A Material Adverse Change Clause (“MAC Clause”) is often used in middle market M&A in the aerospace and defense industry. They are often found in purchase agreements when the signing of the agreement takes place prior to the actual sale of the business (“Deferred Closing”).
Parties may agree to a Deferred Closing due to matters that require third-party consent, such as regulatory approvals (e.g. CFIUS or HSR). In these cases, buyers typically require MAC clauses, which give them the right to walk away from the deal in the event of a material adverse change occurring between the signing and the closing (the “Interim Period”). For obvious reasons, the definition of ‘material adverse change’ is often heavily negotiated between the parties. With a MAC Clause, the seller assumes the risk that the sale may not be consummated, if there is a material adverse change during the Interim Period.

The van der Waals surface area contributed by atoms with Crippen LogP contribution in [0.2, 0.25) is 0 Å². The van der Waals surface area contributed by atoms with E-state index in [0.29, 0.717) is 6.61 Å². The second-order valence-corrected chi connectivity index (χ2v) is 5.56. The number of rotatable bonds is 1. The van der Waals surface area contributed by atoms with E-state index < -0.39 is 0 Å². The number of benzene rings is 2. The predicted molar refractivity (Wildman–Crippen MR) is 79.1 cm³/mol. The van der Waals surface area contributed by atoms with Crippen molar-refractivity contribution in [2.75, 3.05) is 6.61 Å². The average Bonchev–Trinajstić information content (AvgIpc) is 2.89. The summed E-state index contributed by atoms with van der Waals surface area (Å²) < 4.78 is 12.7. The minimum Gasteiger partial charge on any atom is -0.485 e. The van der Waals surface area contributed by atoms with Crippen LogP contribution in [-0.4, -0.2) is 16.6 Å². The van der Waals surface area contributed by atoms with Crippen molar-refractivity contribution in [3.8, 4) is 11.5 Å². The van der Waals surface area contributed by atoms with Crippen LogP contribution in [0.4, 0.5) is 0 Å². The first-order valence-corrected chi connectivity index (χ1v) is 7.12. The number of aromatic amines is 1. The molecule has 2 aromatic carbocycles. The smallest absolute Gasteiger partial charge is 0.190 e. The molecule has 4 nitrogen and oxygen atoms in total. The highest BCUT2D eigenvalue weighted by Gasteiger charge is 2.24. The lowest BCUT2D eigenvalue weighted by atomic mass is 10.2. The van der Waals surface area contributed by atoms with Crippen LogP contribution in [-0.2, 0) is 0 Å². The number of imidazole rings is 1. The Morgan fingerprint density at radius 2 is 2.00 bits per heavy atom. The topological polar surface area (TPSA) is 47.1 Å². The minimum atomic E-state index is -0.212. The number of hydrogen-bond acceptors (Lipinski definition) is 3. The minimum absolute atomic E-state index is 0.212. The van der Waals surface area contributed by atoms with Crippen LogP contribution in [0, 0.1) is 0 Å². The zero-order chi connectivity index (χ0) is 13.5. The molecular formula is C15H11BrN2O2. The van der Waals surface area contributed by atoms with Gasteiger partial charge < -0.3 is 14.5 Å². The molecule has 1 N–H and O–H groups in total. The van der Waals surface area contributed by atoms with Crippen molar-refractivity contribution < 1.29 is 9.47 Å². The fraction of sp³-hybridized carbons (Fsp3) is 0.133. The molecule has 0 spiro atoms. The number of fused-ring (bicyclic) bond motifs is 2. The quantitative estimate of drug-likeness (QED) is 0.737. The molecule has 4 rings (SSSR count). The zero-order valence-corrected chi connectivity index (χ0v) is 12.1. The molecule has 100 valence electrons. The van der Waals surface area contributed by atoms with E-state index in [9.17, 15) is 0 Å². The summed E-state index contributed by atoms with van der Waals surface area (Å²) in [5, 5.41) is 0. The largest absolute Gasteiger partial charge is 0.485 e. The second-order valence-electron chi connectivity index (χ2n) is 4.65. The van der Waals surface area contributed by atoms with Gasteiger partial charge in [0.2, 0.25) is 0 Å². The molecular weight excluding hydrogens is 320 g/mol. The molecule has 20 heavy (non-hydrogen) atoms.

Accordingly, unless there is a compelling reason to structure the sale with a Deferred Closing, we usually advise our clients to effectuate their sales through a simultaneous signing and closing (“Sign & Close”). If there are conditions present that require resolution prior to closing, we advise our clients to work with their legal counsel to try to achieve those resolutions prior to signing, so as to enable a Sign & Close.
Over the past 22 years, the vast majority of our sale mandates have resulted in Sign & Close transactions. While there are cases where Deferred Closings are appropriate, we encourage middle market A&D company sellers to talk with their M&A legal counsel about the benefits of Sign & Close and the means to avoid Deferred Closings.
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